From the cataloger perspective I have wondered how the catalog record can be made friendlier to fuzzy search logic.  If the title is not very indicative of the subject and the subject headings are not what a searcher would guess, the search is hard.  We sometimes add tables of contents that are searchable with keyword searching, but this has its limits because the authors and/or publishers create these chapter titles.

Sorry, I have no answers that will work all the time.  Fuzzy logic and successful fuzzy searching depend on prior knowledge and wisdom that only comes with experience or access to those with the experience you seek.


[1] I looked in the print version of The Statistical Abstract of the United States first to get an idea of what was available then went to the U.S. Census Bureau web site that has the most current information.  http://www.census.gov/compendia/statab/

[2] One of the articles is from Community College Research Center, Teachers College, Columbia University.  “Referral, Enrollment, and Completion in Developmental Sequences in Community Colleges” by Thomas Bailey, Dong Wook Jeong, Sung-Woo Cho was right on topic.  The prepublication paper may be downloaded from: http://ccrc.tc.columbia.edu/presentation/referral-enrollment-completion-3.html The findings were presented on October 14, 2010.

The author supplied keywords are: Developmental education, Community college.  Searching on these keywords would give too many hits to be useful for the kind of information the math professor wanted.

[3] This is quoted in the book:  Theodore Roosevelt : one day of his life : reconstructed from contemporaneous accounts of his political campaign of 1912 …  / by William H Richardson. Jersey City : Jersey City Printing Company,  1921 page 34.


Thursday, January 23, 2014

New President Interview -- Part 26 Becoming Human part 2




Q: I would like to continue the discussion of the book:  Man is not alone by Abraham Joshua Heschel.[1]  He talks about a kind of discontent and being in a state of endless yearning.  People need to search for spiritual needs rather than achievements and find what a person is not what he has. [2] How does a college course teach this?

A:   A course in history may cover the events of the past or how the pursuit of achievements.  A course in sociology or psychology may investigate what makes a person human.  These two streams of investigation may seem contradictory until one investigates the motives to achieve.  If one was to cloister himself in a closed environment and only pray and learn all day, they will be spiritual, but never achieve anything worthwhile.  If someone acts without cognizance of the others in society and awareness of something beyond the self and society, they will never be able to accomplish peace and real happiness.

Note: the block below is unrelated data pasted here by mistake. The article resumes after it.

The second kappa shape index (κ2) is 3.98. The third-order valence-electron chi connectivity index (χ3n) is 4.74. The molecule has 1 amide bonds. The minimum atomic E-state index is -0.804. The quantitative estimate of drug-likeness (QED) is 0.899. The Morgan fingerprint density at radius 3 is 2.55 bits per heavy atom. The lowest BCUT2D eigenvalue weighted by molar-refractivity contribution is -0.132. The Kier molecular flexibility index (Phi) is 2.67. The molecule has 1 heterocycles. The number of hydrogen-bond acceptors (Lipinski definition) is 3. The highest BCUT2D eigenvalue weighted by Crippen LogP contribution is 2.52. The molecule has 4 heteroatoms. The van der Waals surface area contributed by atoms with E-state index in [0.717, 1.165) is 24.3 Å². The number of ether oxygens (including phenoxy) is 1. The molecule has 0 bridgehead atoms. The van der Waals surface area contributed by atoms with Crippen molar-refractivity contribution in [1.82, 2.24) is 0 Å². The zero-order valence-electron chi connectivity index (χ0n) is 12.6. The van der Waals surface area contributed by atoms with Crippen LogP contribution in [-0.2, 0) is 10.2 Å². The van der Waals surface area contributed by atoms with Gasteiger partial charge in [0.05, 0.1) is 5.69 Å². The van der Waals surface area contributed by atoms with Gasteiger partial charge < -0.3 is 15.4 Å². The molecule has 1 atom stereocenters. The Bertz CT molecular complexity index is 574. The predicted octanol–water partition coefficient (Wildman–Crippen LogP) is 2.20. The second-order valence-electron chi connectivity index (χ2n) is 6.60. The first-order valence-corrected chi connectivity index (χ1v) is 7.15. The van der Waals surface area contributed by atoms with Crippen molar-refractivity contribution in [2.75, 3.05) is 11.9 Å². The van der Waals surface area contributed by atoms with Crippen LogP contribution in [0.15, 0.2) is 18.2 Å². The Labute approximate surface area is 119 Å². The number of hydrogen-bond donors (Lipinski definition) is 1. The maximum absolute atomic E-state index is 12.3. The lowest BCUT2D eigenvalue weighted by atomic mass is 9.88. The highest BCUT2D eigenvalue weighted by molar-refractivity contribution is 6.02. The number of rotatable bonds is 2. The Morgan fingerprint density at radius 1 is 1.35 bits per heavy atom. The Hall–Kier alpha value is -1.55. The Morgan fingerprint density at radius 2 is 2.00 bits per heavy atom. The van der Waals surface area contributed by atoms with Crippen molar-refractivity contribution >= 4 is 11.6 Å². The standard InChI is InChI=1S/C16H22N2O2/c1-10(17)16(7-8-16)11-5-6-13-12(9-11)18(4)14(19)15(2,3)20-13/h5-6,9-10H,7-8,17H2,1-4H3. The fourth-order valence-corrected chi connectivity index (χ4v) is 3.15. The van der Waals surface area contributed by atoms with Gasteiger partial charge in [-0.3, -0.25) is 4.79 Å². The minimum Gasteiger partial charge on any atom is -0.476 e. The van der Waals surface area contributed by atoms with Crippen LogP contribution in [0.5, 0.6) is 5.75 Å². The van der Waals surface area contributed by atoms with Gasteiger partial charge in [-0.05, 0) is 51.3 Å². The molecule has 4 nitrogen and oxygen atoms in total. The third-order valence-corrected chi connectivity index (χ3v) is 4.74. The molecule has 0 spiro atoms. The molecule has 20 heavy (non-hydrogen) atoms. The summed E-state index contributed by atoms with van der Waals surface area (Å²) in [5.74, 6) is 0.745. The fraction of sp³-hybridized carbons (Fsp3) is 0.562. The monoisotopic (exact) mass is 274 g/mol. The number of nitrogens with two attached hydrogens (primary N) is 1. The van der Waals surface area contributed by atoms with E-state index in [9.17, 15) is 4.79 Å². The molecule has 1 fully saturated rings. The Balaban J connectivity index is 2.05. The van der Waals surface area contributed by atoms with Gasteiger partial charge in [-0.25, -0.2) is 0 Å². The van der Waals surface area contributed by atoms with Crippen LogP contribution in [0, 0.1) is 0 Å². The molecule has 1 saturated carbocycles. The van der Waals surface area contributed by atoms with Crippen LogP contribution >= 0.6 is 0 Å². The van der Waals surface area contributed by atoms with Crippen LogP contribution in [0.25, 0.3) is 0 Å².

Animals are satiated when they have their needs of food and shelter met.  Because people are in always in a state of dissatisfaction, moral and scientific progress can be made.  We teach the each new generation about the past and the principles of science so that they get a type of dissatisfaction and can have a fresh view of the world.  Maturity is learning to balance the experience of our masters with the path toward the new and better ways of dealing with the world.  Classes are designed to save students from the trial and error of investigating everything on their own.  The teachers give the basis, background, and history and then guide the students to find their own answers.  Liberal education does not have all the answers but hopefully guides students to the right path to seek the mature way of appreciating the world. 

Q: How do we open the student potentialities?  How do we teach student to value success?

A: According to Heschel, values are attained when we learn to anticipate, seek, and crave for them.  Values, like goals are based on the understanding of the past and the nature of law and community.  One can not have a goal without understanding the self and the role of the self within society.  A package of cement does not strive to become a building, but the imaginations and plans of people can turn the cement as the glue to become the concrete used for a sidewalk or building.  People learn to create, based knowledge of the world, how materials work, and a yearning for something better.
Our job as educators is to show the light of knowledge to our students. Hopefully the knowledge turns into wisdom.


Q: Thank you very much.